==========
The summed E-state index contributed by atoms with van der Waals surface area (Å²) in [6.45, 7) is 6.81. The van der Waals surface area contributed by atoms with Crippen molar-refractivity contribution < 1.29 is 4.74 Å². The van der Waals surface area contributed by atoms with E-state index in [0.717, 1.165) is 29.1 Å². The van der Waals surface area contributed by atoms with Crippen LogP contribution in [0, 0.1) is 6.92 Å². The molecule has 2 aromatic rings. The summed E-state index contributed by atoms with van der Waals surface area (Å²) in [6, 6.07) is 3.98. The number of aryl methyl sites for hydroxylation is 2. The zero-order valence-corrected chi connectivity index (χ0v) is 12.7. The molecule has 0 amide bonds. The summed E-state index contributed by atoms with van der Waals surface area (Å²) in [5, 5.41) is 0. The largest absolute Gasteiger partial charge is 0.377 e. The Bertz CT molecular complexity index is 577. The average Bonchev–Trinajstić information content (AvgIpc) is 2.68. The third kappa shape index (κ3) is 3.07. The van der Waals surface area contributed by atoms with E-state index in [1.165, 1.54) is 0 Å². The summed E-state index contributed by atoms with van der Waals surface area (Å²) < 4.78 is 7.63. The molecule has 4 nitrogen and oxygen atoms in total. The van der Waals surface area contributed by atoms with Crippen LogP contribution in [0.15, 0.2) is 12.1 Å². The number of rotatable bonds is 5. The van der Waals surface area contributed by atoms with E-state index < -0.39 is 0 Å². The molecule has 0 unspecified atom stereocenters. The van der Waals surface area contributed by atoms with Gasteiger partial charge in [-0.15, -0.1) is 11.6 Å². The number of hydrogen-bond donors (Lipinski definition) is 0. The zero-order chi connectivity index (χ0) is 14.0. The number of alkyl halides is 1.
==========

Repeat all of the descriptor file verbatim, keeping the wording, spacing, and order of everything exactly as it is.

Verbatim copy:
The summed E-state index contributed by atoms with van der Waals surface area (Å²) in [6.45, 7) is 6.81. The van der Waals surface area contributed by atoms with Crippen molar-refractivity contribution < 1.29 is 4.74 Å². The van der Waals surface area contributed by atoms with E-state index in [0.717, 1.165) is 29.1 Å². The van der Waals surface area contributed by atoms with Crippen LogP contribution in [0, 0.1) is 6.92 Å². The molecule has 2 aromatic rings. The summed E-state index contributed by atoms with van der Waals surface area (Å²) in [6, 6.07) is 3.98. The number of aryl methyl sites for hydroxylation is 2. The zero-order valence-corrected chi connectivity index (χ0v) is 12.7. The molecule has 0 amide bonds. The summed E-state index contributed by atoms with van der Waals surface area (Å²) in [5, 5.41) is 0. The largest absolute Gasteiger partial charge is 0.377 e. The Bertz CT molecular complexity index is 577. The average Bonchev–Trinajstić information content (AvgIpc) is 2.68. The third kappa shape index (κ3) is 3.07. The van der Waals surface area contributed by atoms with E-state index in [1.165, 1.54) is 0 Å². The summed E-state index contributed by atoms with van der Waals surface area (Å²) < 4.78 is 7.63. The molecule has 4 nitrogen and oxygen atoms in total. The van der Waals surface area contributed by atoms with Crippen LogP contribution in [0.15, 0.2) is 12.1 Å². The number of rotatable bonds is 5. The van der Waals surface area contributed by atoms with E-state index < -0.39 is 0 Å². The molecule has 0 unspecified atom stereocenters. The van der Waals surface area contributed by atoms with Gasteiger partial charge in [-0.15, -0.1) is 11.6 Å². The number of hydrogen-bond donors (Lipinski definition) is 0. The zero-order chi connectivity index (χ0) is 14.0. The number of alkyl halides is 1.